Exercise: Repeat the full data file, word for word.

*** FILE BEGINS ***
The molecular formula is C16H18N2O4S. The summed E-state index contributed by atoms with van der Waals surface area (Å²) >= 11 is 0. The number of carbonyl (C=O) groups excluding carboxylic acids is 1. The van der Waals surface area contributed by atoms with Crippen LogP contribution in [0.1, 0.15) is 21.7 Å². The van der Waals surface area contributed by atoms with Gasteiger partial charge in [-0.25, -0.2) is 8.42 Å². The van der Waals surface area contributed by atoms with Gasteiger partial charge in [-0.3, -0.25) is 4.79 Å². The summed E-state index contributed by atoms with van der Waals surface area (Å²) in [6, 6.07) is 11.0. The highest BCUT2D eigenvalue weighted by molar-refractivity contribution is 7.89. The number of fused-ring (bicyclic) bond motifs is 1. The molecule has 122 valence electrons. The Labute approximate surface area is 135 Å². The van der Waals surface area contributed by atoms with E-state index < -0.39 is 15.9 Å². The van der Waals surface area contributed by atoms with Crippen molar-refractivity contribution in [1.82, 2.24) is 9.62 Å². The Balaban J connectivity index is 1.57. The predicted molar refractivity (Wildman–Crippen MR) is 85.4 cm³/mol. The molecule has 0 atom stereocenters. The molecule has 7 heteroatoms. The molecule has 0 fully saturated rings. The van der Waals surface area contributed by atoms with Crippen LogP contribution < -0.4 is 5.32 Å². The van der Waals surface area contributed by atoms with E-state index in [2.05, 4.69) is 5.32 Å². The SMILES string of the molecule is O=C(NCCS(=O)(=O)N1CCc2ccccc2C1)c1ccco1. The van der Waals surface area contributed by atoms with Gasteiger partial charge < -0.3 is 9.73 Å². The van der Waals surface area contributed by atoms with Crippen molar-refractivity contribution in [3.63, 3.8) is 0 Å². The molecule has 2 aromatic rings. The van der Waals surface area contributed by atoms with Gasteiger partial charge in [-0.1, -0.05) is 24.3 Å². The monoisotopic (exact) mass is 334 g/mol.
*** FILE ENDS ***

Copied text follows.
The molecular formula is C16H18N2O4S. The summed E-state index contributed by atoms with van der Waals surface area (Å²) >= 11 is 0. The number of carbonyl (C=O) groups excluding carboxylic acids is 1. The van der Waals surface area contributed by atoms with Crippen LogP contribution in [0.1, 0.15) is 21.7 Å². The van der Waals surface area contributed by atoms with Gasteiger partial charge in [-0.25, -0.2) is 8.42 Å². The van der Waals surface area contributed by atoms with Gasteiger partial charge in [-0.3, -0.25) is 4.79 Å². The summed E-state index contributed by atoms with van der Waals surface area (Å²) in [6, 6.07) is 11.0. The highest BCUT2D eigenvalue weighted by molar-refractivity contribution is 7.89. The number of fused-ring (bicyclic) bond motifs is 1. The molecule has 122 valence electrons. The Labute approximate surface area is 135 Å². The van der Waals surface area contributed by atoms with E-state index < -0.39 is 15.9 Å². The van der Waals surface area contributed by atoms with Crippen molar-refractivity contribution in [1.82, 2.24) is 9.62 Å². The Balaban J connectivity index is 1.57. The predicted molar refractivity (Wildman–Crippen MR) is 85.4 cm³/mol. The molecule has 0 atom stereocenters. The molecule has 7 heteroatoms. The molecule has 0 fully saturated rings. The van der Waals surface area contributed by atoms with Crippen LogP contribution < -0.4 is 5.32 Å². The van der Waals surface area contributed by atoms with E-state index in [2.05, 4.69) is 5.32 Å². The SMILES string of the molecule is O=C(NCCS(=O)(=O)N1CCc2ccccc2C1)c1ccco1. The van der Waals surface area contributed by atoms with Gasteiger partial charge < -0.3 is 9.73 Å². The van der Waals surface area contributed by atoms with Crippen molar-refractivity contribution in [3.63, 3.8) is 0 Å². The molecule has 2 aromatic rings. The van der Waals surface area contributed by atoms with Gasteiger partial charge in [-0.1, -0.05) is 24.3 Å². The monoisotopic (exact) mass is 334 g/mol.